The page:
Last week, TrainingPros' radio program Learning Insights was hosted in Boston and New York City. I had the opportunity to meet with several learning leaders, and one of the themes I observed was companies really starting to use video for training purposes. Their rationale was that video could be produced more quickly and cheaply than traditional training, and it could be made available to employees at the point of need when they needed to know how to do something on the job.
What? Cheaper and faster? What if your top sales professional took their iPhone, attached it to a $25 tripod, videotaped himself explaining the product benefits of your latest storage device, and then uploaded it to your video management system? Your video administrator then added meta tags for searching, approved the video in your content management system, and 'pushed' a link to the video to the entire sales force. This is real life at EMC, the leading storage device company in the world. Has the video been shot with a professional-grade camera? No. Were professional actors used? No. Was a professional videographer used? No. Was professional post production done? No. Did the sales force have to wait two months for training on how to present the product features of their latest product? No. Did the sales organization have to spend $20,000 on the video? No. Did the sales force care that one of their cohorts shot the video? No. Is the sales professional who shot the video a professional? No.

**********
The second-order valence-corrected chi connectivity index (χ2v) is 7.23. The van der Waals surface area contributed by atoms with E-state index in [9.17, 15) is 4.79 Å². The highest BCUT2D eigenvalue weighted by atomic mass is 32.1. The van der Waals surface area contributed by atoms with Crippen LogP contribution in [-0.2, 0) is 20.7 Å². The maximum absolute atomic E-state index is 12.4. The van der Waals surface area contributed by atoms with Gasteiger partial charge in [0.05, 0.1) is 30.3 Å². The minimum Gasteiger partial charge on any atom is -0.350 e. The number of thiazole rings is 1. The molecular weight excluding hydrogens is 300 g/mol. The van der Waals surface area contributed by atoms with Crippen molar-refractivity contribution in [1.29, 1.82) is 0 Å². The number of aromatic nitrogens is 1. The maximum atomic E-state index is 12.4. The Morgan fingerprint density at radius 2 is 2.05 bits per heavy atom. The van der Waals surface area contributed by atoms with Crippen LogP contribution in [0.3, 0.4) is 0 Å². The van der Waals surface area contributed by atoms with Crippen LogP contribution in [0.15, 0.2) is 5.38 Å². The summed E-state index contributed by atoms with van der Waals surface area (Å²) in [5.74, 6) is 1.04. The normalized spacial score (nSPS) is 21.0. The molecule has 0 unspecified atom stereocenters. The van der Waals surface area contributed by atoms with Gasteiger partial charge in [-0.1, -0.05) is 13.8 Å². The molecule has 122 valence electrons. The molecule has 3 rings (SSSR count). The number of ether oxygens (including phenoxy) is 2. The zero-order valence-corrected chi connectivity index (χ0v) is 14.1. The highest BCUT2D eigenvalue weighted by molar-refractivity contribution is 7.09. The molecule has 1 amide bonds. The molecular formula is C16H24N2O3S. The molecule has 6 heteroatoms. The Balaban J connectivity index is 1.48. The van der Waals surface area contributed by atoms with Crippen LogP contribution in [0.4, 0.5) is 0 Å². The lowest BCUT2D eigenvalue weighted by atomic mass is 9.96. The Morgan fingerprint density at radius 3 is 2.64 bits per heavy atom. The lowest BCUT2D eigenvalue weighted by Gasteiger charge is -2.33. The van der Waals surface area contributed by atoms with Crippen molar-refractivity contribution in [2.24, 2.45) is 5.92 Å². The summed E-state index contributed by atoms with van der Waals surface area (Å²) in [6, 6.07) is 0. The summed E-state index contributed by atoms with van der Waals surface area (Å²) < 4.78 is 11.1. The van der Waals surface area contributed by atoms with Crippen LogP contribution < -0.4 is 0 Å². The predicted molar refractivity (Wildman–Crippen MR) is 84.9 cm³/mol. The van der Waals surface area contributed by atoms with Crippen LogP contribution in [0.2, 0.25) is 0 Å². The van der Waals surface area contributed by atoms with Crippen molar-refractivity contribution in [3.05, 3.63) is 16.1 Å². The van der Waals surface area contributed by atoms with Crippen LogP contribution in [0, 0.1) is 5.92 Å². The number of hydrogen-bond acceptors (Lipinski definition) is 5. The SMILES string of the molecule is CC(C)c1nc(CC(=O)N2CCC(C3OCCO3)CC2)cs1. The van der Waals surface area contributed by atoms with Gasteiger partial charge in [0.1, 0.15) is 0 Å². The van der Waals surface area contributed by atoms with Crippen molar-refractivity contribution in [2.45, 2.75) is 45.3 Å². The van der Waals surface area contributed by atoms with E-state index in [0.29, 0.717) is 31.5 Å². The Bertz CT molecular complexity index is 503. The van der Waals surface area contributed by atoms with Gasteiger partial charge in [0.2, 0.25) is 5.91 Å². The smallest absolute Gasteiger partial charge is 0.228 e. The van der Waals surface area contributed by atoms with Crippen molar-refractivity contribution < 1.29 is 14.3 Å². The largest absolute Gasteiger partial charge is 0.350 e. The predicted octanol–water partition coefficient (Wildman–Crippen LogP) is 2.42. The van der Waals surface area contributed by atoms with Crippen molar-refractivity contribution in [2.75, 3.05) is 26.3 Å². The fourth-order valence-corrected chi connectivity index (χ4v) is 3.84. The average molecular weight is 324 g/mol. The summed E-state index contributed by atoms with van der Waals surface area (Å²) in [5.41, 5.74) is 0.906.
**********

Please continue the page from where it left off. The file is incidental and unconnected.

Millennials and employees hired over the last five years are accustomed to finding the content they need by asking Google and watching YouTube. When technology-enabled people need to know how to connect their new hi def TV to their sound system – voila! - in 20 seconds they are watching a YouTube video on their tablet. Companies need to adapt this new learning style because that is how our younger employees are learning.
The challenges are production, platform, and pipelines. A company like EMC that sells multi-million dollar storage solutions has invested in studios and production teams to create videos. However, EMC has also asked their employees to produce videos. A significant percentage of their video content now comes from employees. In addition to taking video of their kid's soccer game, they can capture a role play of how to close a deal with a customer. There are now video platforms like VideoNitch that allow companies to upload, index, create chapters, add test questions, and track completion of videos. For $3,000/month, a company can implement a video platform that is integrated with the leading LMSs. The technology is there to manage video content. Finally, bandwidth has been given as an issue. A 600 location convenience store chain in the Northeast didn't have the bandwidth at their stores to stream video-based training to their store employees. Hmmm…really? What about a $50/month hot spot that employees could connect to with their smart phones or a tablet to access their video training. That is what the company is considering doing - a very cost effective solution.
The reality is that companies can now make a modest investment and fairly quickly add video to their training strategy. Remember, you now have a video-centric group of employees who learn by watching.